I first read about Donna and Cathy’s journey in Texas Monthly’s story by the same name (thank you to Skip Hollingsworth for letting me use his brilliant title). Through the course of my interviews and research, I developed three goals. First, I wanted to explore the social structures that motivate women to turn on each other in the face of sexual misconduct allegations. It is an extremely common event that is difficult for us to discuss for fear that it will victim blame and detract from the social changes that need to occur. Second, I wanted to use Cathy and Donna’s personal life experiences, from childhood through adulthood, to explore why some women choose to report these crimes and others do not. Finally, the judicial misconduct complaint process and the rule of lifetime appointments, without regard to laws or ethical behavior, needs a very bright line shown upon it. Most people are unaware and would be appalled to know that such low standards apply to those who have been sworn to uphold the laws and civil rights of this country.

Weinstein and Cosby opened the public minds to how money, power, and social influence can be just as powerful as a ski mask and a knife when it comes to sexual assault. But so can long, black robes. The revelations surrounding Supreme Court Judge Brett Kavanaugh during his confirmation hearings and the recent failure of the federal court system to discipline Federal Judge Alex Kozinski for multiple reports of sexual harassment are just two examples. My assessment of the Kent story suggests there are many more examples, but lifetime appointments and the complete lack of a transparent system to deal with these personalities thwart these stories from coming to light. As disgusted as we were about Weinstein and Cosby, the idea that the very people charged with the responsibility of upholding the laws of this country are blatantly breaking them with impunity must be addressed. Perversion of Justice is my small contribution to this important conversation.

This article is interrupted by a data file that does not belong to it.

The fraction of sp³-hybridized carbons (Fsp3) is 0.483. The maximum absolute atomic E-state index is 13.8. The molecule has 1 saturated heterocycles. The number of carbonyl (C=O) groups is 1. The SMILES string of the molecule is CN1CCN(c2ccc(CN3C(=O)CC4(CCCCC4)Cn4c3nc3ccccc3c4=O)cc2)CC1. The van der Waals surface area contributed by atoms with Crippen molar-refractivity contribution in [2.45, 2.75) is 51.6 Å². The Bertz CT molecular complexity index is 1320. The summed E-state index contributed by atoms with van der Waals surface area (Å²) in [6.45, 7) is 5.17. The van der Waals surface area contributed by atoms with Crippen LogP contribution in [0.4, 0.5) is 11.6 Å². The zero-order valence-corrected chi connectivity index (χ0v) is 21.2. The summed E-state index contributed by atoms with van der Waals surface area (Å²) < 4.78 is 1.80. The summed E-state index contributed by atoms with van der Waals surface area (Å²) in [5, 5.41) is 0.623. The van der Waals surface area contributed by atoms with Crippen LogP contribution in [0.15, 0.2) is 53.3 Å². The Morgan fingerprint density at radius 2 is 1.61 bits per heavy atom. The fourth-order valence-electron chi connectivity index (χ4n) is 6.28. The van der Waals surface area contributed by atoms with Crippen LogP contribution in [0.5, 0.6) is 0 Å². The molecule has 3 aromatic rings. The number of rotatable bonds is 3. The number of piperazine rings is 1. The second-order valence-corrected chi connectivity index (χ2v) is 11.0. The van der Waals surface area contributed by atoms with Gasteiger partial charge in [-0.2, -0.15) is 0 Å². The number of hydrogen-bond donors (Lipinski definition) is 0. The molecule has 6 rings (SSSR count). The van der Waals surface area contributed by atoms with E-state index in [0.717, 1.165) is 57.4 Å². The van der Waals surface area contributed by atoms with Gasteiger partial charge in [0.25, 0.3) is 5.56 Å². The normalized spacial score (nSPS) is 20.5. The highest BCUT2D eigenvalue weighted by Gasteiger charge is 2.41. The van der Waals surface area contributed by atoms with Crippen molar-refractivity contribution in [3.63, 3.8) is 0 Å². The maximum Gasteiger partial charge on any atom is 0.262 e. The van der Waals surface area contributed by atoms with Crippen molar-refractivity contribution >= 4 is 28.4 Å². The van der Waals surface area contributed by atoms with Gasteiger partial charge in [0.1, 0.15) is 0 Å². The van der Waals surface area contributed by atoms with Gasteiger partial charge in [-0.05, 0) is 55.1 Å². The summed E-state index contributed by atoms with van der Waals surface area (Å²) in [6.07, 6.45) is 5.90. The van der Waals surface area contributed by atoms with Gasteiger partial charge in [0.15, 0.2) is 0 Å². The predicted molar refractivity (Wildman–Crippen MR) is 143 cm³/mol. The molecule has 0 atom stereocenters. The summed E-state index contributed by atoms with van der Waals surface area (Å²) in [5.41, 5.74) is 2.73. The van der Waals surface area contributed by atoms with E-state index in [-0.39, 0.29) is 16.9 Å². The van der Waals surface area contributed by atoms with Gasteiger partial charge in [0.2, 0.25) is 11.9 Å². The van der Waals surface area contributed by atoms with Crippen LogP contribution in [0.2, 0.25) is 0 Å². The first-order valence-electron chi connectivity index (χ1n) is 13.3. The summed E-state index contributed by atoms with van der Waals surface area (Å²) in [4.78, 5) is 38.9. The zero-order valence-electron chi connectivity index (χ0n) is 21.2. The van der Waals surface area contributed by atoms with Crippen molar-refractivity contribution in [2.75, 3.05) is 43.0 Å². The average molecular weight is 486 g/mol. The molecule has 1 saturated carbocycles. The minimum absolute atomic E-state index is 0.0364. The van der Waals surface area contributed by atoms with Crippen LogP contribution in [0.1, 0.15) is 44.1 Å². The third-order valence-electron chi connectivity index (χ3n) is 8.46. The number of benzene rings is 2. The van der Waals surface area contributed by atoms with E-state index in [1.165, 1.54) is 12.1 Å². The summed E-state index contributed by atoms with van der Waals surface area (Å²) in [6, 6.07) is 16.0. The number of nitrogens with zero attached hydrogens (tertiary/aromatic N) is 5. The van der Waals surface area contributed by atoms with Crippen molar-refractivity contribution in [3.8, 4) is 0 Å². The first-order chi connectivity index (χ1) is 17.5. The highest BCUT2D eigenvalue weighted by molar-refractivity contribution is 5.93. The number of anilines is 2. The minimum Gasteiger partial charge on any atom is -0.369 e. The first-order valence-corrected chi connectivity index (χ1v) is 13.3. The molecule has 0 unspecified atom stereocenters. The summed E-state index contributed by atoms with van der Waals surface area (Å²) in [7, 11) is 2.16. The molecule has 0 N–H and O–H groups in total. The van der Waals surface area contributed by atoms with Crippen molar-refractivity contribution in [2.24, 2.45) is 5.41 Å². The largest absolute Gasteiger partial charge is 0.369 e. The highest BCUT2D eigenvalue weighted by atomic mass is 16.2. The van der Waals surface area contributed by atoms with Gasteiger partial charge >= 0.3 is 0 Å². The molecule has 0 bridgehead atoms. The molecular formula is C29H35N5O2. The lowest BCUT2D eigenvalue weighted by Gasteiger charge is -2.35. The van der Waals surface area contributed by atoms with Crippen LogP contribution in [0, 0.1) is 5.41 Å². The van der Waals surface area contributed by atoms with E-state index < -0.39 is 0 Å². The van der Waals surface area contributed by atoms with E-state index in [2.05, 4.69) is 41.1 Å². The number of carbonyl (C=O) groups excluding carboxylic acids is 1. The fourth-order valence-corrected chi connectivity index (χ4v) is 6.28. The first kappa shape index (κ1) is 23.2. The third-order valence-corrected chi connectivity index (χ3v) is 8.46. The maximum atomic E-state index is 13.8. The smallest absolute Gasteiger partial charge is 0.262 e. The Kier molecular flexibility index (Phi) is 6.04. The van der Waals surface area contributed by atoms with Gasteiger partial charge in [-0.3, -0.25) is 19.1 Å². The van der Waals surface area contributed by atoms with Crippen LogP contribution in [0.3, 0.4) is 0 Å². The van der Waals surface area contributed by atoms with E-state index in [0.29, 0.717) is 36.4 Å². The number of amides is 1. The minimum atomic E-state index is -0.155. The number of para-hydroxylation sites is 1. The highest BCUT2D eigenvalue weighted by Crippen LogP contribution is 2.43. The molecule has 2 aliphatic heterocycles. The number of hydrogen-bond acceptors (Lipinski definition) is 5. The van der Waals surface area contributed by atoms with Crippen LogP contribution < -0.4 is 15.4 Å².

At 93,782 words, the book is finished and I am currently looking for a literary agent to not only help usher this story to press, but create an ongoing relationship for future works exploring social justice and discrimination. Please feel free to contact me at asherry at alissasherry.com.

Share

Working Title: Murder, Racism, and Truth in Gary, Indiana

“An amazing feature of Gary, built as it is on shifting sands, is that it is actually so solid, so permanent, so strong. There is nothing suggestive of the shoddy or the temporary.”

—Robert Shackleton, The Book of Chicago, 1920

And that was how Gary was when Sean Kelly’s father moved the family there in 1940 to take a job in the steel mill. By the time Sean was 17, the Great Migration had continued to bring African Americans to the region with hopes of freedom and living wages. When Sean was 10, Mattie Johnson and her family moved into the house across the street. She was also 10, and Sean’s mother, in defiance of her husband, arranged with Mattie’s mother for Sean to safely walk Mattie to and from school everyday. The schools in Gary had never been segregated like they were in the south, not as a matter of law anyway. By the time he was 17, Sean was in love with Mattie, as she was with him.  The two found their ways to ease the electricity between them, as all teenagers do, but otherwise walked side by side as if the whole world was watching.

On one such walk home, Sean stopped in the corner store for a pop while Mattie waited for him outside. When he came out, she was gone. Completely disappeared. Her body was found two weeks later, beaten, bound, and sexually assaulted….

Fast forward 20 years later. Sean is a Gary Police Detective determined to find Mattie’s killer amidst a city riddled with crime, corruption, and racial division. His estranged father, now widowed, angry and alone, had long ago succumbed to white flight and moved to the suburbs to brood in his short-sighted righteous indignation. Sean refused to leave the city he loved and refused to move on emotionally from Mattie’s murder.

Murder, Racism, and Truth uses the fictional story of Sean’s quest for Mattie’s killer as a way to explore the complexities of racism, white privilege, the working class, and the racial politics of city once known as the “most American of all American cities.” Sean’s obsession with finding Mattie’s killer forces him to confront truths about his own family’s ties to the KKK in the 1920s as well as confront his own white privilege, despite his purposeful decision to defy his father and stay with his beloved Gary, Indiana at a time when white flight was at it’s peak.

Historically, the goal of Murder, Racism, and Truth is to explore and possibly overturn the overly simplistic narrative of Gary’s demise as created by the droves of whites who left during that time in history – that Black people were responsible for their own undoing and they, alone, ruined this once booming city. The understanding of a more accurate narrative and the discovery of Mattie’s real killer converge in this suspense-filled historical fiction novel.

Share